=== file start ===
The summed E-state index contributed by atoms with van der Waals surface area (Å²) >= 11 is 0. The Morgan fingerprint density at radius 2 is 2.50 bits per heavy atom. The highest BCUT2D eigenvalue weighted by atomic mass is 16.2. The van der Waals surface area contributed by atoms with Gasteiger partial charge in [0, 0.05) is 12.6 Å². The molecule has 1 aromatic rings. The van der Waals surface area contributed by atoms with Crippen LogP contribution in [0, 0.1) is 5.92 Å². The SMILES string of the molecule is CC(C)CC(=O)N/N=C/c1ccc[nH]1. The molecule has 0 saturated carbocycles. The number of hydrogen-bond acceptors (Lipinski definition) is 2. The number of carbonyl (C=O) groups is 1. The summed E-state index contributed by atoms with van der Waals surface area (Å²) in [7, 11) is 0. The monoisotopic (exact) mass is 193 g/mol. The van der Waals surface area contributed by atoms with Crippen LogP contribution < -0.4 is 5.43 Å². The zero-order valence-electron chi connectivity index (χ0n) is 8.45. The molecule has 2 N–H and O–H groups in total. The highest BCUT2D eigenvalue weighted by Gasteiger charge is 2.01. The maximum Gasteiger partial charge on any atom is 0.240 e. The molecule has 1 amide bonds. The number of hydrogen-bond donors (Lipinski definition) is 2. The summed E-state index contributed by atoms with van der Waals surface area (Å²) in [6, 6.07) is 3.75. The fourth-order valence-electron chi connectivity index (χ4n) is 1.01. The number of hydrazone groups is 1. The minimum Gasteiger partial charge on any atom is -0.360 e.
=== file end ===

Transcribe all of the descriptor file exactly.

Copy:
The summed E-state index contributed by atoms with van der Waals surface area (Å²) >= 11 is 0. The Morgan fingerprint density at radius 2 is 2.50 bits per heavy atom. The highest BCUT2D eigenvalue weighted by atomic mass is 16.2. The van der Waals surface area contributed by atoms with Gasteiger partial charge in [0, 0.05) is 12.6 Å². The molecule has 1 aromatic rings. The van der Waals surface area contributed by atoms with Crippen LogP contribution in [0, 0.1) is 5.92 Å². The SMILES string of the molecule is CC(C)CC(=O)N/N=C/c1ccc[nH]1. The molecule has 0 saturated carbocycles. The number of hydrogen-bond acceptors (Lipinski definition) is 2. The number of carbonyl (C=O) groups is 1. The summed E-state index contributed by atoms with van der Waals surface area (Å²) in [7, 11) is 0. The monoisotopic (exact) mass is 193 g/mol. The van der Waals surface area contributed by atoms with Crippen LogP contribution < -0.4 is 5.43 Å². The zero-order valence-electron chi connectivity index (χ0n) is 8.45. The molecule has 2 N–H and O–H groups in total. The highest BCUT2D eigenvalue weighted by Gasteiger charge is 2.01. The maximum Gasteiger partial charge on any atom is 0.240 e. The molecule has 1 amide bonds. The number of hydrogen-bond donors (Lipinski definition) is 2. The summed E-state index contributed by atoms with van der Waals surface area (Å²) in [6, 6.07) is 3.75. The fourth-order valence-electron chi connectivity index (χ4n) is 1.01. The number of hydrazone groups is 1. The minimum Gasteiger partial charge on any atom is -0.360 e.